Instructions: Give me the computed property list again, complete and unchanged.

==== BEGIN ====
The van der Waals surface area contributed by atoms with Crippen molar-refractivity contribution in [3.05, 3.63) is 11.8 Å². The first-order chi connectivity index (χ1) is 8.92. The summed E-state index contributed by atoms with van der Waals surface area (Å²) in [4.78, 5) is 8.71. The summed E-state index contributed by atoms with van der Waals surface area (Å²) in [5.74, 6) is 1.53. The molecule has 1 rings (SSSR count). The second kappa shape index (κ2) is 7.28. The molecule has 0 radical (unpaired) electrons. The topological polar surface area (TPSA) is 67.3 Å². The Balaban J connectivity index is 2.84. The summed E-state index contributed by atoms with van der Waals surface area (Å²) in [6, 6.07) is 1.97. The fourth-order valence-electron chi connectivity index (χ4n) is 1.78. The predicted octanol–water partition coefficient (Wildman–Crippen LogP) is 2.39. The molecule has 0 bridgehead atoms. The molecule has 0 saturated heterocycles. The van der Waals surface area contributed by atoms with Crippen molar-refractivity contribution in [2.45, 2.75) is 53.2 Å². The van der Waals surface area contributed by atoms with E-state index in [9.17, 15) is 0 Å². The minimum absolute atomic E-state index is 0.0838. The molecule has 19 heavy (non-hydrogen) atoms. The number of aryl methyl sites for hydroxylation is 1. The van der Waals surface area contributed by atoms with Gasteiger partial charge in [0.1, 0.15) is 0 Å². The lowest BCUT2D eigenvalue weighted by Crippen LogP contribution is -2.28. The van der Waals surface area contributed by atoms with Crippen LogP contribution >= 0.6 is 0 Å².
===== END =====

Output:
The van der Waals surface area contributed by atoms with Crippen molar-refractivity contribution in [3.05, 3.63) is 11.8 Å². The first-order chi connectivity index (χ1) is 8.92. The summed E-state index contributed by atoms with van der Waals surface area (Å²) in [4.78, 5) is 8.71. The summed E-state index contributed by atoms with van der Waals surface area (Å²) in [5.74, 6) is 1.53. The molecule has 1 rings (SSSR count). The second kappa shape index (κ2) is 7.28. The molecule has 0 radical (unpaired) electrons. The topological polar surface area (TPSA) is 67.3 Å². The Balaban J connectivity index is 2.84. The summed E-state index contributed by atoms with van der Waals surface area (Å²) in [6, 6.07) is 1.97. The fourth-order valence-electron chi connectivity index (χ4n) is 1.78. The predicted octanol–water partition coefficient (Wildman–Crippen LogP) is 2.39. The molecule has 0 bridgehead atoms. The molecule has 0 saturated heterocycles. The van der Waals surface area contributed by atoms with Crippen molar-refractivity contribution in [2.45, 2.75) is 53.2 Å². The van der Waals surface area contributed by atoms with E-state index in [9.17, 15) is 0 Å². The minimum absolute atomic E-state index is 0.0838. The molecule has 19 heavy (non-hydrogen) atoms. The number of aryl methyl sites for hydroxylation is 1. The van der Waals surface area contributed by atoms with Gasteiger partial charge in [0.1, 0.15) is 0 Å². The lowest BCUT2D eigenvalue weighted by Crippen LogP contribution is -2.28. The van der Waals surface area contributed by atoms with Crippen LogP contribution >= 0.6 is 0 Å².